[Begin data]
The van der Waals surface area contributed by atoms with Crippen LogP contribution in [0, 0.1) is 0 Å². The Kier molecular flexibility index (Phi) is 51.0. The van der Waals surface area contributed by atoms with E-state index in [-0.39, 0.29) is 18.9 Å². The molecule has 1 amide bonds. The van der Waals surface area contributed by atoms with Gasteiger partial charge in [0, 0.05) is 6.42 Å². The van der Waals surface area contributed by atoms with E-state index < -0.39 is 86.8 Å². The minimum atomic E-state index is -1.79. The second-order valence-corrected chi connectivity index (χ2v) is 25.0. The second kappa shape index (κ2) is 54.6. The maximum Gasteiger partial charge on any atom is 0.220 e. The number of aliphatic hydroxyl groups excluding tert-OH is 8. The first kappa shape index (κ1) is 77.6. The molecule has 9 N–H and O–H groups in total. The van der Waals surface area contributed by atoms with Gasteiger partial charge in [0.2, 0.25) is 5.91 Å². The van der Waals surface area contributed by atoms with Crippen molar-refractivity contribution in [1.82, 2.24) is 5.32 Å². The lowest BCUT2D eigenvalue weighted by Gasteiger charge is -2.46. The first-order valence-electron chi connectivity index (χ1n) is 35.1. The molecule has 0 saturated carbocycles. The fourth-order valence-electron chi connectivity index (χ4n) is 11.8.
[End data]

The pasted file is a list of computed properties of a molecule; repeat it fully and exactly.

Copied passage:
The van der Waals surface area contributed by atoms with Crippen LogP contribution in [0, 0.1) is 0 Å². The Kier molecular flexibility index (Phi) is 51.0. The van der Waals surface area contributed by atoms with E-state index in [-0.39, 0.29) is 18.9 Å². The molecule has 1 amide bonds. The van der Waals surface area contributed by atoms with Gasteiger partial charge in [0, 0.05) is 6.42 Å². The van der Waals surface area contributed by atoms with E-state index < -0.39 is 86.8 Å². The minimum atomic E-state index is -1.79. The second-order valence-corrected chi connectivity index (χ2v) is 25.0. The second kappa shape index (κ2) is 54.6. The maximum Gasteiger partial charge on any atom is 0.220 e. The number of aliphatic hydroxyl groups excluding tert-OH is 8. The first kappa shape index (κ1) is 77.6. The molecule has 9 N–H and O–H groups in total. The van der Waals surface area contributed by atoms with Gasteiger partial charge in [0.2, 0.25) is 5.91 Å². The van der Waals surface area contributed by atoms with Crippen molar-refractivity contribution in [1.82, 2.24) is 5.32 Å². The lowest BCUT2D eigenvalue weighted by Gasteiger charge is -2.46. The first-order valence-electron chi connectivity index (χ1n) is 35.1. The molecule has 0 saturated carbocycles. The fourth-order valence-electron chi connectivity index (χ4n) is 11.8.